Citizen. Speak. Amplify.

“I was never ready for what happened at Wits yesterday”

Wits students are well versed in being stopped in their daily lives, but yesterday they took it upon themselves to stop the functioning of the university entirely. Wits academic, DANAI MUPOTSA, describes how students’ experiences of living-in-being stopped are coming to the fore through the fee protests.

In my classes, I often make mention of the idea of being stopped. I work politically and intellectually with the idea because it is useful to describe the workings of institutionalised hetero-patriarchal whiteness.

Student leaders have often referenced it in public statements when they talk about the multiple journeys, from their homes to this place, where in travel they are made as people always out of place. You are always already out of place and you learn this from the lived experience of being stopped.

As is the case on most days, I drove to work with the plan of parking by 7:30am. I prefer an easy ride in, good parking, and a long productive day. I prepared for such a day, set goals and I told myself, quite literally, that I wanted to be great.

Denied access to the Yale Road entrance of Wits University, I lamented, “Why won’t campus control just let me be great?” I had been stopped, and like many hundreds of others, fell into a gentle rage because we do not like to be stopped.

I was never ready for what happened at Wits yesterday, and it is not for a lack of want or longing for this event. In fact, as I lay myself to sleep on the previous night I looked forward to the fees protest being spoken gently on social networks. But I was never ready for this.

No one was ready for what was the biggest protest many of us have ever seen at Wits. What the workers and students succeeded in doing was to stop the institution from its daily functioning. What the students were able to demonstrate was the violence of living-in-being-stopped.

The protests are mobilised in an environment of dramatic stoppages. There have been various protests at this university. #Oct6 last week – where students and workers mobilised on the violence of the outsourcing of labour at universities and the general trend toward privatising labour in the public services more generally in this country.

The protests are mobilised around the senate agreement to increase student fees. More specifically, the upfront payment that students are required to pay in order to register has been increased by 6% to R9900, the overall fees were increased by 10.5%, the residence fees were increased by 9,4% and international student fees have been increased by 10.7%.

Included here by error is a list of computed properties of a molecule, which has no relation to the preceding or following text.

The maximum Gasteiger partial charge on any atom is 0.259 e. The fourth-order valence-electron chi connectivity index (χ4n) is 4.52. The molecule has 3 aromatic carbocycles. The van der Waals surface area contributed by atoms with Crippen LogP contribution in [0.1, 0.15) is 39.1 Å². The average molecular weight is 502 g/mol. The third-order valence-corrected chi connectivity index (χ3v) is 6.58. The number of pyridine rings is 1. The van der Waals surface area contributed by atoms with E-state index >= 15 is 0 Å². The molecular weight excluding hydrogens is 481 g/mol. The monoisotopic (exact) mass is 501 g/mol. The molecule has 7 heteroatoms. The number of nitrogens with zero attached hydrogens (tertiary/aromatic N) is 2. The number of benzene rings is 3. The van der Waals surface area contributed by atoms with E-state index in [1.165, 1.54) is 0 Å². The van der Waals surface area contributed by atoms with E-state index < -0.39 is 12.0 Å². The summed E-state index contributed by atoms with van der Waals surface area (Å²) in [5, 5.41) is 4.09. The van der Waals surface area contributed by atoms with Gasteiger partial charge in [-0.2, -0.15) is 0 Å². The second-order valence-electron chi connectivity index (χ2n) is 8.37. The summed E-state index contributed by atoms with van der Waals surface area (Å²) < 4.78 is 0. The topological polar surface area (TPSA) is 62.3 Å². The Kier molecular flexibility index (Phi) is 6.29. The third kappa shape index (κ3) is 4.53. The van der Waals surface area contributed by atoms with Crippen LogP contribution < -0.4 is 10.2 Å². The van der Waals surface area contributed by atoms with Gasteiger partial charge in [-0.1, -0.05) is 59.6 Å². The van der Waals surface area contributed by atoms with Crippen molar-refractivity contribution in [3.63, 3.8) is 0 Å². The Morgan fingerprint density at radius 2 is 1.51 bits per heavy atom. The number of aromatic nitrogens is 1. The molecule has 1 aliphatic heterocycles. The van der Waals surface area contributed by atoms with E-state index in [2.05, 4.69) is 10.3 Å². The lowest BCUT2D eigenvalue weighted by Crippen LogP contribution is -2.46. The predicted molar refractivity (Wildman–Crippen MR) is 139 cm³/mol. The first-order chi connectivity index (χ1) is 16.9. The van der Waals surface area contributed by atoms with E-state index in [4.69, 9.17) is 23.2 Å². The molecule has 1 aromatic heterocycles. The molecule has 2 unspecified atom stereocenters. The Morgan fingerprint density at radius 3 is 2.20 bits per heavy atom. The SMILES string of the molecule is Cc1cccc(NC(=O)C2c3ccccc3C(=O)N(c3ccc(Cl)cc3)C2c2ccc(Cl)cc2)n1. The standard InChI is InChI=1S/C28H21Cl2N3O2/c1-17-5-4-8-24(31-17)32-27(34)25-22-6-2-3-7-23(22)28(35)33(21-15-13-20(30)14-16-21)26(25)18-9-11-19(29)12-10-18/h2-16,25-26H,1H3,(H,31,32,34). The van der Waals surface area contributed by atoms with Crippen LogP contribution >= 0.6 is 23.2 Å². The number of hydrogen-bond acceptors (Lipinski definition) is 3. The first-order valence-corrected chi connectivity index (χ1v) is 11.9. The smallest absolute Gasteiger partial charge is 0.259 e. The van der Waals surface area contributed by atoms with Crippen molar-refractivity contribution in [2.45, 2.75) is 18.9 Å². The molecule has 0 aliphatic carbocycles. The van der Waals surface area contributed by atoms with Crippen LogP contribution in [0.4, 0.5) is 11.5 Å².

Incidentally, the majority of international students are black.

The reality is that for most students this agreement affirms their exclusion.

These very students are well versed in being stopped. Their very pedestrian relations with institutionalised power and the academy are premised on the relation of inclusion as practice in being stopped.

For the majority of students, access to student records is another stop sign. It is at the end of the year when one possibly reckons with the outstanding amounts and plays fantasy with the idea that they can pull together an upfront payment for another year of study.

And yet it is the assumption of the very institution that the normal student can and should access their inclusion through such mechanisms because payment is the means for access.

The statement released by the management of this university on |Wednesday afternoon described the students’ protesting as a minority that interrupted the daily functioning of the majority. This is a yet another interruption.

The charge also made mention of protest actions on Tuesday night, although not on those terms. While the vice chancellor actually met with students protesting at Parktown Village, in this statement there is no mention of the concerns of the students. Instead there is a caution or concern about safety and a claim that property was vandalised.

Parktown Village is the most affordable residence hall at Wits university. Many students fail to attend classes because there is simply not enough accommodation offered by the institution. The state of residence halls at the university is an issue of broad concern for students who have continuously protested the conditions that they are forced to live in. But these places are also variously their homes. Parktown Village will be demolished in order for the university to build a parking lot for the Wits Business School.

The statement missed the point because it failed to recognise the number of people present and the majority view that they represent.

The statement missed the point because it appears that in the university’s definition, “the majority” refers to the particular idea of a student bundled together in the optimistic wishes of a demonstrably conservative project.

The protests emphasise an intersectional approach. By this, I refer to the ways that workers, women, queers and students with disabilities are visible, present, articulate and demanding.

The reactions of staff and students who are unoccasioned to being stopped have been illustrative. For a day, just a day, things were not business as usual. There was the prospect of walking, or, dare I say, using public transport. There was the prospect of being made to feel unsafe, quite ordinary to many others. There was the prospect of being out of place in a place where you may have variously felt in place.

One of my classes ended uncomfortably on Tuesday. A student had asked me – although he directed the question to the class –  what the purpose of our lessons were when living was so very hard.

I came to work on Wednesday morning with the intention to respond to this student in an email about the pain of living when you are occasioned to being stopped. I planned to speak of the various modes of living, no less breathing. I still intend to send this email.

But I was stopped.

And what a glorious way to be stopped.